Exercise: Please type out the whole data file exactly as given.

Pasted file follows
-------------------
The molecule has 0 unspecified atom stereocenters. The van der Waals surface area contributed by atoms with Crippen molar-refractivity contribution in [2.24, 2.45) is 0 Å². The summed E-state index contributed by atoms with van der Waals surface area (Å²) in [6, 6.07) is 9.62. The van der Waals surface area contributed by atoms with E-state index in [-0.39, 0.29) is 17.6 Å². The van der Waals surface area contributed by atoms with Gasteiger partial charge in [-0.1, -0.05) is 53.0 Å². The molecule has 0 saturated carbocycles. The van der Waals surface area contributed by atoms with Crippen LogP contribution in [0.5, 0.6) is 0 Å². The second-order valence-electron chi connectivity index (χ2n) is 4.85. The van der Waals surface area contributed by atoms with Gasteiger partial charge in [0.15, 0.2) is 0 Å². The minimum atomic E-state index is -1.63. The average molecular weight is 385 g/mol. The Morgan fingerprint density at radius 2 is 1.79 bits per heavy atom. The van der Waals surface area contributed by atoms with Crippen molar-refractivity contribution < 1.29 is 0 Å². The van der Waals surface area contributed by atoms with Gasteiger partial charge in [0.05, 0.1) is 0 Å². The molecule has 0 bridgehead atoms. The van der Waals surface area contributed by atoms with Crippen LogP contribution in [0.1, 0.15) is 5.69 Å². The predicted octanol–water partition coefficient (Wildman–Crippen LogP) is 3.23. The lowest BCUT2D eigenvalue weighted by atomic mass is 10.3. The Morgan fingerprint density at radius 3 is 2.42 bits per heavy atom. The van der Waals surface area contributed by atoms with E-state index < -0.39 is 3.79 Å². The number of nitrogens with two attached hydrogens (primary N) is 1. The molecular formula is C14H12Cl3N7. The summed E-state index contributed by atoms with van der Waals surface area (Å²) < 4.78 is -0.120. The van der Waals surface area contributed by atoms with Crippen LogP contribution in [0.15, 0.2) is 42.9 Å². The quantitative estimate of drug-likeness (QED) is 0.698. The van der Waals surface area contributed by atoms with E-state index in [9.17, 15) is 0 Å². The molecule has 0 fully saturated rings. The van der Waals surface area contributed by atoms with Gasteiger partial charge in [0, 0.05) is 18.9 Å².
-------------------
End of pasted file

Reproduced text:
The molecule has 0 unspecified atom stereocenters. The van der Waals surface area contributed by atoms with Crippen molar-refractivity contribution in [2.24, 2.45) is 0 Å². The summed E-state index contributed by atoms with van der Waals surface area (Å²) in [6, 6.07) is 9.62. The van der Waals surface area contributed by atoms with E-state index in [-0.39, 0.29) is 17.6 Å². The van der Waals surface area contributed by atoms with Gasteiger partial charge in [-0.1, -0.05) is 53.0 Å². The molecule has 0 saturated carbocycles. The van der Waals surface area contributed by atoms with Crippen LogP contribution in [0.5, 0.6) is 0 Å². The second-order valence-electron chi connectivity index (χ2n) is 4.85. The van der Waals surface area contributed by atoms with Gasteiger partial charge in [0.15, 0.2) is 0 Å². The minimum atomic E-state index is -1.63. The average molecular weight is 385 g/mol. The Morgan fingerprint density at radius 2 is 1.79 bits per heavy atom. The van der Waals surface area contributed by atoms with Crippen molar-refractivity contribution < 1.29 is 0 Å². The van der Waals surface area contributed by atoms with Gasteiger partial charge in [0.05, 0.1) is 0 Å². The molecule has 0 bridgehead atoms. The van der Waals surface area contributed by atoms with Crippen LogP contribution in [0.1, 0.15) is 5.69 Å². The predicted octanol–water partition coefficient (Wildman–Crippen LogP) is 3.23. The lowest BCUT2D eigenvalue weighted by atomic mass is 10.3. The Morgan fingerprint density at radius 3 is 2.42 bits per heavy atom. The van der Waals surface area contributed by atoms with E-state index < -0.39 is 3.79 Å². The number of nitrogens with two attached hydrogens (primary N) is 1. The molecular formula is C14H12Cl3N7. The summed E-state index contributed by atoms with van der Waals surface area (Å²) < 4.78 is -0.120. The van der Waals surface area contributed by atoms with Crippen LogP contribution in [0.15, 0.2) is 42.9 Å². The quantitative estimate of drug-likeness (QED) is 0.698. The van der Waals surface area contributed by atoms with E-state index in [9.17, 15) is 0 Å². The molecule has 0 fully saturated rings. The van der Waals surface area contributed by atoms with Gasteiger partial charge in [0, 0.05) is 18.9 Å².